However, in the new world quality will take on more importance than it did previously.  When everything was free of charge, quality didn’t really represent a factor in decision-making. Next year, when funds’ or consumers’ money will be spent for purchasing research, the classic demand and supply dynamic will become prominent. If the content generated by a sell-side provider is considered of better quality, demand for it will increase, and considering a limited supply, price will necessarily rise and so will profitability.

Investment banks must not make the mistake of considering their research products as ‘commodities’. This is the key for transforming the challenge ahead into an opportunity. Research should not be perceived solely as a report, an analyst call or a visit to a CEO, but rather as the process for generating investment ideas, and ideas have tremendous value.

Unfortunately, history doesn’t seem to have been favourable to players that have gone through a situation similar to that which banks now face.  In similar instances the existing players’ fear of losing market share has led many industries into damaging price wars.  It will be bad news for banks if they too launch into the mutually assured profit destruction of tit-for-tat prices cuts that will ultimately see valuable research sold at Pound land prices.

Simon-Kucher & Partners’ 2016 global pricing survey of more than 300 bankers across 25 countries found that the majority of the respondents acknowledge that their industry is undergoing a price war. What’s even more interesting is that 89% of respondents blamed their competitors for triggering it. The thinking is ‘they started it, we can only follow suit by decreasing our prices’. This is exactly how the commoditisation process begins and when prices go down it is extremely difficult, if not impossible, to bring them back up.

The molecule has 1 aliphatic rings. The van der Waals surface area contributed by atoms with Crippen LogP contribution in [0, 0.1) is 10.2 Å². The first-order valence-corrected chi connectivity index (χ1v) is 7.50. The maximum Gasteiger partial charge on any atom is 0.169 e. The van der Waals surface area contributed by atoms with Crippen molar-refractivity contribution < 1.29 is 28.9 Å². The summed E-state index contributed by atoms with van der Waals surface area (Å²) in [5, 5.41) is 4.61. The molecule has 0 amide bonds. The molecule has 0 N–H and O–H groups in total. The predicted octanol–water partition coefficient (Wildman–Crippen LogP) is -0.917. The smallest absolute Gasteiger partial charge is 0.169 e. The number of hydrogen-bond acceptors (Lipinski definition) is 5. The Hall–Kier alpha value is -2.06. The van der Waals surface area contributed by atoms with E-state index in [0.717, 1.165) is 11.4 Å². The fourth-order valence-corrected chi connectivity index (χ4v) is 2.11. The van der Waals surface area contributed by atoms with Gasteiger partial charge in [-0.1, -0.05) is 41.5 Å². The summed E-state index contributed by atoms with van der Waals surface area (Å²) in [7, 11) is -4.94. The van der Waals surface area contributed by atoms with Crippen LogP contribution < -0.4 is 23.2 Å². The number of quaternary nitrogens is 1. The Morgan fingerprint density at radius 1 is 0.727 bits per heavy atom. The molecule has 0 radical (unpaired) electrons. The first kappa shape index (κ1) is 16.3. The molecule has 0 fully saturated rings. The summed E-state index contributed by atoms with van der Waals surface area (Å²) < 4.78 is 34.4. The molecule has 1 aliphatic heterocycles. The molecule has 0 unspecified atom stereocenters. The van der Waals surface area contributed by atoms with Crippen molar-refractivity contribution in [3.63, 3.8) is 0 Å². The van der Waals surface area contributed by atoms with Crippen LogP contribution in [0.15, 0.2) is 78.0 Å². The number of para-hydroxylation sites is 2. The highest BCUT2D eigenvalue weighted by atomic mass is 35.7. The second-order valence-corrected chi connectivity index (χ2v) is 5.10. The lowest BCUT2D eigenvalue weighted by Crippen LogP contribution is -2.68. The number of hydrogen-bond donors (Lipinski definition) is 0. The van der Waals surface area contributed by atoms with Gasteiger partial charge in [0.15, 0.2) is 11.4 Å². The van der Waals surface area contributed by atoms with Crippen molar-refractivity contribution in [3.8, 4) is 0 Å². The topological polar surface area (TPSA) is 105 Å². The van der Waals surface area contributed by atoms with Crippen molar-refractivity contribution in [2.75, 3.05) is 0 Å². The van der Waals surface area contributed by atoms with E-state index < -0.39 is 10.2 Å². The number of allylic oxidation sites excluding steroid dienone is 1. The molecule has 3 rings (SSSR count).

Global leaders in the sell-side space should ponder whether crushing competitors with extremely low prices is the right strategy or is it better to resist the temptation and keep prices economically sustainable. Competition dynamics are multi-faceted – a bank might be ranked top-3 in a particular asset class, but fall below the top-10 in another one. An aggressive strategy in one asset class is necessarily going to trigger a retaliation somewhere else, thereby contributing to lower profit levels for every provider.

In our opinion, banks need to face the regulatory challenge by simultaneously assessing their relative strengths vis-a-vis their competitors, and quantify the value they deliver to buy-side clients. Focusing on the value delivered from their research, and measuring the relative power to charge a fair price for it is key in ensuring a profitable future for the industry.

In this transition year, it will be of utmost importance for investment bankers to focus on their negotiation capabilities to strike satisfactory deals during talks with asset managers and hedge funds. Having a clear view of the overall profitability of the relationship with the buy-side will also be important in avoiding disruptions in other businesses that banks have with the same clients.

Gianluca Corradi, Head of UK Banking Practice at Simon-Kucher & Partners (www.simon-kucher.com).
Simon-Kucher works with many of the world’s leading banks and other financial institutions on pricing and marketing strategy